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The not-new speech norms part 2: An American tale

August 25, 2020

"5;0– ‘r’ Goes West"


The TL;DR version for those of you who are already caught up on the article that broke the SLP internet:


  • The same authors crunched the consonant age of acquisition data for just US English.
  • The headline is unchanged. Yes, including for /ɹ/.* Some sounds actually show up even earlier in this data set.
  • Go here for updated infographic posters to print, share, or dress up as for a very niche “scary” Halloween costume.


Everyone else, welcome! Let’s go on a journey together. Consider this topic an enchanted forest; the path through may be arduous, but we will all leave with our practices transformed for the better. Is it possible that quarantine at our house is involving a lot of Frozen 2? Perhaps. 


“By summarizing data across 15 studies of 18,907 children, this review article presents an updated account of typical consonant acquisition that may seem contradictory to current (entrenched) beliefs in the United States.” 


— Crowe & McLeod, 2020


Flashback to set the scene: In 2018, McLeod & Crowe published an (award-winning) cross-linguistic review of consonant acquisition. We reviewed it. After that, it blew up online because people saw infographics the authors shared (instead of age-of-acquisition charts looking like this, they looked like this), thought there were totally new age-of-acquisition norms, and grew… concerned about the implications for their caseloads. A lot of the discussion was around the age for mastery of /ɹ/ being a lot younger than we’re used to seeing. Now in fact, this was not “new” data at all, it was a compilation of the existing data in a way that lets us interpret it more correctly. For a full discussion of all this, read this Ask TISLP. If you can’t get enough, check out some of the podcasts and articles it links to and you’ll be an expert.


Flash forward to the present day. This intrepid team of researchers is back with another review, summarizing all the consonant acquisition data (15 studies of 18,907 children) specific to US English. So for any skeptics who thought the 2018 results were skewed by encompassing data from multiple countries... sadly no. Actually, a few sounds show up earlier than in the first study. Bid a fond farewell to the Early/Middle/Late 8, and say hello to the new (if less handy to remember):


Early 13: /b, p, n, m, d, h, w, t, k, ɡ, f, ŋ, j/   (Age 2–3)


Middle 7: /v, ʤ, l, ʧ, s, ʃ, z/   (Age 4)


Late 4: /ʒ, ɹ, ð, θ/   (Age 5–6)


Exactly what this means for you depends a lot on how you were using developmental norms to begin with. To the extent that norms do factor into your decision-making, these are the ones you want to be using. 


But there’s a bigger conversation to be had here. Crowe & McLeod refer us to this (open access) piece from Dr. Holly Storkel that walks through how to use developmental norms appropriately: not in isolation or as an absolute cut-off value, but as one piece of the puzzle. So here’s the hard truth pep talk: If the eligibility criteria you (have to) use are solely based on developmental norms, they are not good criteria. Somebody, maybe you, will need to get this information to the people who make the rules, because chances are they aren’t reading this right now. The Storkel tutorial has a whole section near the end on advocating for change. Reading that, a conversation with co-workers, joining up with your state association… any of these can be the first simple step.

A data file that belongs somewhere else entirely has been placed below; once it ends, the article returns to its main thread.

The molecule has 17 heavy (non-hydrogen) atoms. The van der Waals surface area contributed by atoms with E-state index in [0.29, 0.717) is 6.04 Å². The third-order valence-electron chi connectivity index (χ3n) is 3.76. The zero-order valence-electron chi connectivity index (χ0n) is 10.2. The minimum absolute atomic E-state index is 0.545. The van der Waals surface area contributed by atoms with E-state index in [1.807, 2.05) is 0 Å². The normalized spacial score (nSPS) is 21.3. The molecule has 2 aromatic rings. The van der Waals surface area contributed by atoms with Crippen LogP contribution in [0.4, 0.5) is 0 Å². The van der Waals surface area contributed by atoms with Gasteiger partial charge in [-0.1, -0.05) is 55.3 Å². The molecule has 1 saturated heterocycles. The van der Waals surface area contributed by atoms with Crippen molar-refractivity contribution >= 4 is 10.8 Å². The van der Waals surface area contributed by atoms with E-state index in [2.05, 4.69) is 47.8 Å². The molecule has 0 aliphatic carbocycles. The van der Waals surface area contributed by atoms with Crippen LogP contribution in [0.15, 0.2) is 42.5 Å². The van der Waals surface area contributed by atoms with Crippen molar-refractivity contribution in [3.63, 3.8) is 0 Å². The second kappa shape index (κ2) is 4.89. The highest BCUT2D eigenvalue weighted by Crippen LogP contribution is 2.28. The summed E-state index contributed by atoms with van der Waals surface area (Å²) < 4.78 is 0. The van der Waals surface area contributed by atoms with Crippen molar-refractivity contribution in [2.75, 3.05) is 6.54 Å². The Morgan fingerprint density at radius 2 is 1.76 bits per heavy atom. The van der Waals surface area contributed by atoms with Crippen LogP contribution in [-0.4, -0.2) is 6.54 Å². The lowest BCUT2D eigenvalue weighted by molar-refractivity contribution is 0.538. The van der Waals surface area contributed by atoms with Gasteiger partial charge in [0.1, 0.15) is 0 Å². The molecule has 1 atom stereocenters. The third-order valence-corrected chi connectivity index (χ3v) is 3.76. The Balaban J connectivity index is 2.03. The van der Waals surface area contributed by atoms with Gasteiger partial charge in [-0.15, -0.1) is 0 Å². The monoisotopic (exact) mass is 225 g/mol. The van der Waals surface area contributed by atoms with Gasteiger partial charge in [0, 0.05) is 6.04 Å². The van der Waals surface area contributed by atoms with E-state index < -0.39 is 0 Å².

In the meantime, with the next kid who shows up for an evaluation (even if it’s just one kid, for now), consider factors beyond norms to get as full a picture as possible. Crowe & McLeod list out all the considerations you’d ideally be weighing: production, perception, intelligibility, stimulability, phonological awareness, spelling/reading, academic and social impact, and input from the child and important adults (an open-access tutorial for this richer type of assessment is available here). Work within the degrees of freedom you have and flex that clinical judgment! 


*Thanks to the @classlab_fsu’s Instagram post for the timely reminder to turn that /r/ upside down! Need more info? Here’s an explanation from Dr. McLeod: “Although ‘r’ is often written as /r/ in English textbooks, the International Phonetic Alphabet uses the symbol /ɹ/ to indicate the alveolar approximant ‘r’ found in English. The consonant /r/ is the trill used in Spanish and many other languages throughout the world.” 



Crowe, K., & McLeod, S. (2020). Children's English Consonant Acquisition in the United States: A Review. American Journal of Speech–Language Pathology.  [open access]

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